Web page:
$10 fee at popular Mount Evans upheld by court
August 9, 2011
DENVER – A federal appeals court ruled Tuesday the U.S. Forest Service can keep charging a $10 fee to drive the nation’s highest paved road on a peak west of Denver.
The 10th U.S. Circuit Court of Appeals upheld a lower court’s ruling that the Forest Service can charge the “amenity fee” to visitors who flock to the 14,264-foot Mount Evans. The paved road takes visitors less than three dozen feet from the summit, making it the easiest hike to one of Colorado’s “fourteeners,” or mountains above 14,000 feet.
The Mount Evans Scenic Byway is open only Memorial Day through mid-September because of heavy snowfall, but spectacular views make it a popular summer destination.
Mount Evans is part of the Arapahoe and Roosevelt National Forests, and Congress has decreed that anyone may enter a national forest without charge. However, the three-judge panel unanimously concluded that the Forest Service can charge a fee at Mount Evans because some use amenities including a nature center.
“By everyone’s admission, the Service provides various amenities and services for which a fee may lawfully be charged,” Judge Neil Gorsuch wrote for the court.
But the ruling also gave what fee opponents see as a possible opening. The outdoor enthusiasts who brought the lawsuit should have challenged the fees on a personal level, the court said, instead of challenging the fee for everybody, the ruling said.
“We hardly mean to suggest that the Service’s policy can’t be attacked at all. It might well be susceptible to a winning challenge” if the plaintiffs had framed their challenge differently, the court wrote.
“It’s a mixed bag. It certainly doesn’t give the Forest Service a blank check,” said Kitty Benzar, president of the Western Slope No-Fee Coalition, a group that supported the lawsuit but wasn’t a plaintiff.
A lawyer for the plaintiffs, Matt Kenna (kuh-NAY), said the plaintiffs may consider a “motion for rehearing,” in which the same 10th Circuit, not the U.S. Supreme Court, is asked to look again at the case.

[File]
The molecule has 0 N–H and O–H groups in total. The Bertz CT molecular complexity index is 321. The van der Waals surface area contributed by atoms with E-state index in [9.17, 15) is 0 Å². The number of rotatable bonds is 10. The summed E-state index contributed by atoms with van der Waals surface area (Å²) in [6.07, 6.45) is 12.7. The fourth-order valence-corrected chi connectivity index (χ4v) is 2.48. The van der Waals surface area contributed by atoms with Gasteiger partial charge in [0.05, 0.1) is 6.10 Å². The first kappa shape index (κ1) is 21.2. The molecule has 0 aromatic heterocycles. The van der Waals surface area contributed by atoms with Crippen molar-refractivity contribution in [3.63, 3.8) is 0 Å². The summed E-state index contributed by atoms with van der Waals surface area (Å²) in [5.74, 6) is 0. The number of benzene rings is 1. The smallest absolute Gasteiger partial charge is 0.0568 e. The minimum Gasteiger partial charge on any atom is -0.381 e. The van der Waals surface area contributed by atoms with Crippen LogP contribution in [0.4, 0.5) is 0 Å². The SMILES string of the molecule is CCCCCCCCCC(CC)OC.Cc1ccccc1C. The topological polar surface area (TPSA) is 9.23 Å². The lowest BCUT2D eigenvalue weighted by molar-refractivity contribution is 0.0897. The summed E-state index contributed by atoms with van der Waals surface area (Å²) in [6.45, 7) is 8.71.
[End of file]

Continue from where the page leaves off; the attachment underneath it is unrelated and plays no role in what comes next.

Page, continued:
“The court seemed to agree with us on the Forest Service charging a fee for undeveloped recreation,” Kenna said Tuesday.
The court pointed out that plaintiffs want to waive fees for all, even people who use amenities.
“If a visitor drives close enough to Mount Evans, parks to have a picnic one the side of the road, and then calls it a day, she’ll have paid the amenity fee only for picnicking and undesignated parking – activities for which no fee is supposed to be charged,” Gorsuch wrote. “But if that same visitor lingers a bit longer and stops by the nature center, she’ll have paid a fee that the (law) expressly allows the Service to charge.”
A spokesman for the Forest Service, John Bustos, insisted that gate agents tell visitors they don’t have to pay if they don’t intend to stop the car.
“People still have the right to drive without stopping and leave without paying a fee,” he said. Bustos said fees pay for restrooms and the nature center, which is staffed by a guide during the short summer season.
Mount Evans is about 40 miles west of Denver, making it the city’s closest “fourteener.” It’s visible from about 100 miles to the east.
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Mount Evans Scenic Byway: http://goo.gl/0DtBw